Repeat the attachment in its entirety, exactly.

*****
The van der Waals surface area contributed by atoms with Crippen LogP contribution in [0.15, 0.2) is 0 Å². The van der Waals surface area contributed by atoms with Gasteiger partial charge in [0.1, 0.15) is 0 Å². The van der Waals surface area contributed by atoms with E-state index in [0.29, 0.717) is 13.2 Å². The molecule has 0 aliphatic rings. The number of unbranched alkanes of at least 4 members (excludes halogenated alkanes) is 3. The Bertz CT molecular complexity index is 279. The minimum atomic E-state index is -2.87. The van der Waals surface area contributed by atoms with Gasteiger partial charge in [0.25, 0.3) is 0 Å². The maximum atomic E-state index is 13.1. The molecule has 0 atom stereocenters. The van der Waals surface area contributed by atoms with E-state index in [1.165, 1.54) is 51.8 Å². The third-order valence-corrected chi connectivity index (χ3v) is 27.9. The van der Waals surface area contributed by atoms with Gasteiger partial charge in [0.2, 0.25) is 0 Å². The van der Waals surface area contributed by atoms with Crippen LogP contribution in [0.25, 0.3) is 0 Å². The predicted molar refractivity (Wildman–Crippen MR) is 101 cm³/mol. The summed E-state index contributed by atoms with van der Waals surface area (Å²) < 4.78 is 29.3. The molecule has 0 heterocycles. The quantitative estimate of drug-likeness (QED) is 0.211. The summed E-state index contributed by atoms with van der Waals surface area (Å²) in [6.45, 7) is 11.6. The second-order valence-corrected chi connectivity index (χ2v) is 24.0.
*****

The van der Waals surface area contributed by atoms with Crippen LogP contribution in [0.15, 0.2) is 0 Å². The van der Waals surface area contributed by atoms with Gasteiger partial charge in [0.1, 0.15) is 0 Å². The van der Waals surface area contributed by atoms with E-state index in [0.29, 0.717) is 13.2 Å². The molecule has 0 aliphatic rings. The number of unbranched alkanes of at least 4 members (excludes halogenated alkanes) is 3. The Bertz CT molecular complexity index is 279. The minimum atomic E-state index is -2.87. The van der Waals surface area contributed by atoms with Gasteiger partial charge in [0.25, 0.3) is 0 Å². The maximum atomic E-state index is 13.1. The molecule has 0 atom stereocenters. The van der Waals surface area contributed by atoms with E-state index in [1.165, 1.54) is 51.8 Å². The third-order valence-corrected chi connectivity index (χ3v) is 27.9. The van der Waals surface area contributed by atoms with Gasteiger partial charge in [0.2, 0.25) is 0 Å². The van der Waals surface area contributed by atoms with Crippen LogP contribution in [0.25, 0.3) is 0 Å². The predicted molar refractivity (Wildman–Crippen MR) is 101 cm³/mol. The summed E-state index contributed by atoms with van der Waals surface area (Å²) < 4.78 is 29.3. The molecule has 0 heterocycles. The quantitative estimate of drug-likeness (QED) is 0.211. The summed E-state index contributed by atoms with van der Waals surface area (Å²) in [6.45, 7) is 11.6. The second-order valence-corrected chi connectivity index (χ2v) is 24.0.